Neighbourhood Effects and Beyond: Explaining the Paradoxes of Inequality in the Changing American Metropolis

Blog by Robert J Sampson

8 Oct 2018, 12:08 p.m.
Robert J Sampson



Cities intrigued me growing up, in part because the one I called home—Utica, New York—was changing dramatically.  A small industrial city in the upstate region of New York, Utica was hemorrhaging population and manufacturing, as were larger and well-known industrial cities like Detroit.  Today, abandoned buildings and empty spaces mark areas near downtown and in my old neighborhood haunts, but immigration from Bosnia has stabilized the population.  Is an urban renaissance possible in a city given up for dead? 

This question is part of a larger, ongoing debate.  Indeed, scholars and pundits alike are conflicted over changes to the 21st century metropolis, not just in the U.S. but internationally.  Some see gloom and doom, while others proclaim far-reaching progress.  Changes to the urban scene in America, among them immigration, rising income segregation, mass incarceration, and the suburbanization of poverty, have also produced political polarization.  We see many of these tendencies globally as well.  Whatever side one takes, the social transformation of the metropolis has been notable.  Yet while many things are improving and others worsening, classic urban problems of concentrated poverty and racial segregation endure. How much has really changed?  The theoretical stakes in explaining these paradoxes are large, and the winner of clashing policy prescriptions will influence the shape of approaches to urban inequality for years to come.  

Based on the 2018 Urban Studies lecture, I take on these issues and aim to advance a unifying framework on persistence and change in urban inequality, highlighting a theory of neighbourhood effects and what I define as the higher-order structure of the contemporary metropolis.  I emphasize contemporary American research, which I know best, focusing on neighbourhood effects and racial inequality at multiple levels of urban social organisation.  Although my research is also based largely on American cities, I believe the implications are wide-ranging in nature.

My core argument in the paper is that neighbourhood structures are a persistent feature of urban systems that exert causal effects on a wide variety of everyday life, that neighbourhoods mediate and are mediated by both macro structures (e.g. political, economic, legal) and micro processes (e.g. perception and choice), and that without effective policy intervention, neighbourhoods will perpetuate structural inequality. Intersecting these structures in the cities I feature is what Gunnar Myrdal famously referred to some seventy years ago as the American Dilemma: racism.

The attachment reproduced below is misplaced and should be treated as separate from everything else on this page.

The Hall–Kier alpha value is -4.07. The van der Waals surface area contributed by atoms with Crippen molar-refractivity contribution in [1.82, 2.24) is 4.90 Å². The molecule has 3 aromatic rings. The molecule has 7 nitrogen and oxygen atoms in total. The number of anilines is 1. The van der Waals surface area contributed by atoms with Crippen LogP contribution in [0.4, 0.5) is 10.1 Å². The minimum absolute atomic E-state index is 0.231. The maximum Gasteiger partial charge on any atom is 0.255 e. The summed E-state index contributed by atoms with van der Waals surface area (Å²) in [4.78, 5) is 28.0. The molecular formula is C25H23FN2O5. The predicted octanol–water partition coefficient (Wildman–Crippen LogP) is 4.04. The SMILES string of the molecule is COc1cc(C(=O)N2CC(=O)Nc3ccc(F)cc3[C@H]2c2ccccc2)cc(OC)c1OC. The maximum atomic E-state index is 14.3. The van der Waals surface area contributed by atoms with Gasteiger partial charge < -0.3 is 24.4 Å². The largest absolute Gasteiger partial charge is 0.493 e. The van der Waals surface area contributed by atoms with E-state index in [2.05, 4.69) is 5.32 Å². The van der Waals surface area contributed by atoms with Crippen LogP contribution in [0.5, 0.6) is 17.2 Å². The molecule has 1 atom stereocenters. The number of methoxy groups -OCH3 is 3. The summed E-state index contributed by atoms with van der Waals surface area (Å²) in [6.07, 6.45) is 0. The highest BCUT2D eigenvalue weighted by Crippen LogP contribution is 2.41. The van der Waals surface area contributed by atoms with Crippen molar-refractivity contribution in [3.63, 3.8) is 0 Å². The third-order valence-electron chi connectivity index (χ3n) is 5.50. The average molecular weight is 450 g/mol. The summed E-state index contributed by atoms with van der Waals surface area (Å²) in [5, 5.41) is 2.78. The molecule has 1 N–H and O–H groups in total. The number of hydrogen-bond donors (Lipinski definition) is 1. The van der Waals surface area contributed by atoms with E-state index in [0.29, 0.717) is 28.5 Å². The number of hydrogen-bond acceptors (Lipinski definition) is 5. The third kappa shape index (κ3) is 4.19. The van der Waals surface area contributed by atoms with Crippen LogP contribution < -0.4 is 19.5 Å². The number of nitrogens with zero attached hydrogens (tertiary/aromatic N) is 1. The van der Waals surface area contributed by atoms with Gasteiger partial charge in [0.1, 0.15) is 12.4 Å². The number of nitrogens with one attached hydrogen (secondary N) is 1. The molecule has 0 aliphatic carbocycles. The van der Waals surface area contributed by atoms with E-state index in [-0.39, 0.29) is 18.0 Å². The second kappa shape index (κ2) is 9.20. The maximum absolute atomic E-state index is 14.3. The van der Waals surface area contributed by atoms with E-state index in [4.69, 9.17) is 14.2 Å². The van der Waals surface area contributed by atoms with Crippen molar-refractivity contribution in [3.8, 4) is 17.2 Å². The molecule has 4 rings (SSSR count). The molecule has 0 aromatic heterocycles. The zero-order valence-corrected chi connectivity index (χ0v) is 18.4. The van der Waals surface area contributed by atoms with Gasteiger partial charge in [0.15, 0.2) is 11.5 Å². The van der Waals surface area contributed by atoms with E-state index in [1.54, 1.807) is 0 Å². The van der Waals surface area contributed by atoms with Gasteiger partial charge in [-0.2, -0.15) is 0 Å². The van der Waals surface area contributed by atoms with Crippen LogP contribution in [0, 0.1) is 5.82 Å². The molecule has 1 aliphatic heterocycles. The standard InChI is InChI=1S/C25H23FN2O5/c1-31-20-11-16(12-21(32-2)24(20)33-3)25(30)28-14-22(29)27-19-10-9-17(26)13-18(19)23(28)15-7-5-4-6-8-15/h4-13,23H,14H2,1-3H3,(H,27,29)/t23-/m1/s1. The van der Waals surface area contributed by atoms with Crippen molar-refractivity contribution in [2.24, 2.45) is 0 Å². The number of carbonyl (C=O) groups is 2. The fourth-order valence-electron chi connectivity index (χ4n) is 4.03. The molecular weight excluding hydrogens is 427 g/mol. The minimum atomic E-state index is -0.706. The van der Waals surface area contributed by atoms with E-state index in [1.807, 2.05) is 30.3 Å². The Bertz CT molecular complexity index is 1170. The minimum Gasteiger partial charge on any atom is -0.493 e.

I pay special attention to the role of crime and criminalization in my account, both in terms of explaining urban inequality and in evaluating contemporary policy responses.  I argue that a focus on violence and criminal justice is fitting because 2018 is the 50th anniversary of the Kerner Commission Report on racial violence in American cities and the death of Martin Luther King, Jr, the preeminent voice against the racial inequalities that characterise(d) urban America and that were a focal point of the civil unrest.

I apply this analytic framework to examine three basic themes: (1) neighbourhood effects as important drivers and mediators of urban transformation, especially the role of collective efficacy and community organizations in producing the great American crime decline; (2) racial disparities across the life course in compounded deprivation, intergenerational mobility, and what I call “poisoned development” arising from environmental toxins like lead; and (3) how everyday spatial mobility beyond the local neighbourhood produce overlooked forms of social isolation and higher-order segregation—although residents of disadvantaged neighborhoods travel far and wide, their relative isolation in the larger metropolis persists.

I conclude with a challenge to the dominant policy perspectives seeking to overcome persistent inequalities.  The Kerner Commission’s emphasis on person versus place-based policies turns out to be prescient, with current debates replaying familiar themes but in a new landscape.  I ask in particular: does American integrationist policy stigmatise blacks?  The aim of the paper is ultimately to advance the theoretical and policy foundations on which this question, along with urban inequality generally, are debated.


Read the paper on Urban Studies - Online First here



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